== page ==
In Science Daily:
A group of 50 international physicists, led by UC Riverside’s Ann Heinson, has detected for the first time a subatomic particle, the top quark, produced without the simultaneous production of its antimatter partner — an extremely rare event. The discovery of the single top quark could help scientists better explain how the universe works and how objects acquire their mass, thereby assisting human understanding of the fundamental nature of the universe.
The heaviest known elementary particle, the top quark has the same mass as a gold atom and is one of the fundamental building blocks of nature. Understood to be an ingredient of the nuclear soup just after the Big Bang, today the top quark does not occur naturally but must be created experimentally in a high-energy particle accelerator, an instrument capable of recreating the conditions of the early universe.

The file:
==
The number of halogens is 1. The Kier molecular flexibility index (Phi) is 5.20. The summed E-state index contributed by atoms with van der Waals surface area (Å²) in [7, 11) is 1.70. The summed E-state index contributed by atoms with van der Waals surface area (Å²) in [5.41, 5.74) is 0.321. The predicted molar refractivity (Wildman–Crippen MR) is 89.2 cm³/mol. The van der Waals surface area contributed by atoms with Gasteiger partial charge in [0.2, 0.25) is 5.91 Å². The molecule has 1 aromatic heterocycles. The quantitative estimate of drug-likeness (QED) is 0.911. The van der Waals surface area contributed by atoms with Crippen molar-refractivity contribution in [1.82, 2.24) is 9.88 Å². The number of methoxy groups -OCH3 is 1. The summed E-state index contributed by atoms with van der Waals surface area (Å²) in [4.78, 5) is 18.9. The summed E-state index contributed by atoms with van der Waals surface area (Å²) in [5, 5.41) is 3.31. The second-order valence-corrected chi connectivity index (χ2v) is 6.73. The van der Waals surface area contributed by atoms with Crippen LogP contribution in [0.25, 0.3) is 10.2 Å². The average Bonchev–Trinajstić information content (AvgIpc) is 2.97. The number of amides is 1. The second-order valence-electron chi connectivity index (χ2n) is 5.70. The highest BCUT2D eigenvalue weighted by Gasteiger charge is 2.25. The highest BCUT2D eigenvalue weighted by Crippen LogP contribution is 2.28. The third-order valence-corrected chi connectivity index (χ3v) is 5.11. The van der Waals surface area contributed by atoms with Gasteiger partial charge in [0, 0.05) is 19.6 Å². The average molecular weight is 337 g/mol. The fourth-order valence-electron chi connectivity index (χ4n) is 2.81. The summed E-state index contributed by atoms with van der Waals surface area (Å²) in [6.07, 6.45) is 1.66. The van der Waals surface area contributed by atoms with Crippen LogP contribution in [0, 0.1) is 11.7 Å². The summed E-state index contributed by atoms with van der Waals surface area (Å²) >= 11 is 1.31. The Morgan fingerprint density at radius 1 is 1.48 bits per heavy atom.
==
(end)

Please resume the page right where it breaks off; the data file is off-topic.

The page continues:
“We’ve been looking for single top quarks for 12 years, and until now no one had seen them,” said Heinson, a research physicist in the Department of Physics and Astronomy. “The detection of single top quarks — we detected 62 in total — will allow us to study the properties of top quarks in ways not accessible before. We are now able to study how the top quark is produced and how it decays. Do these happen as theory says they should” Are new particles affecting what we see” We’re now better positioned to answer such questions.”